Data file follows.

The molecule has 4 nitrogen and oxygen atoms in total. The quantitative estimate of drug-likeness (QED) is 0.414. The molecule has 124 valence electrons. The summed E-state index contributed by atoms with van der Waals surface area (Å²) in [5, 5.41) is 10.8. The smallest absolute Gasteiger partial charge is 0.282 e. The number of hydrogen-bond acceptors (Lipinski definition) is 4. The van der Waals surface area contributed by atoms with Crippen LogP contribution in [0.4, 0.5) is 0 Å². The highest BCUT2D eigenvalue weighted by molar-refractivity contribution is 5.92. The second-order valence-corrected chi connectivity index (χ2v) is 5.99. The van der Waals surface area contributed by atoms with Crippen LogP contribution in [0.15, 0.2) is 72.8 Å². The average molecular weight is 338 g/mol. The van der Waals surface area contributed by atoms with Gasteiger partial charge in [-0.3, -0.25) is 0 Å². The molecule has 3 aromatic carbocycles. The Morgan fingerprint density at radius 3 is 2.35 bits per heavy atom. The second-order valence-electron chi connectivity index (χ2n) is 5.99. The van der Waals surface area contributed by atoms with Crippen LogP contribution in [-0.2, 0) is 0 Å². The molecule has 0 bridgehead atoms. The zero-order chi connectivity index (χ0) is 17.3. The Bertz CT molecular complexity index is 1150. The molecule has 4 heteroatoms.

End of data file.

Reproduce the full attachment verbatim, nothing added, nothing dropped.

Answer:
The molecule has 4 nitrogen and oxygen atoms in total. The quantitative estimate of drug-likeness (QED) is 0.414. The molecule has 124 valence electrons. The summed E-state index contributed by atoms with van der Waals surface area (Å²) in [5, 5.41) is 10.8. The smallest absolute Gasteiger partial charge is 0.282 e. The number of hydrogen-bond acceptors (Lipinski definition) is 4. The van der Waals surface area contributed by atoms with Crippen LogP contribution in [0.4, 0.5) is 0 Å². The highest BCUT2D eigenvalue weighted by molar-refractivity contribution is 5.92. The second-order valence-corrected chi connectivity index (χ2v) is 5.99. The van der Waals surface area contributed by atoms with Crippen LogP contribution in [0.15, 0.2) is 72.8 Å². The average molecular weight is 338 g/mol. The van der Waals surface area contributed by atoms with Gasteiger partial charge in [-0.3, -0.25) is 0 Å². The molecule has 3 aromatic carbocycles. The Morgan fingerprint density at radius 3 is 2.35 bits per heavy atom. The second-order valence-electron chi connectivity index (χ2n) is 5.99. The van der Waals surface area contributed by atoms with Crippen LogP contribution in [-0.2, 0) is 0 Å². The molecule has 0 bridgehead atoms. The zero-order chi connectivity index (χ0) is 17.3. The Bertz CT molecular complexity index is 1150. The molecule has 4 heteroatoms.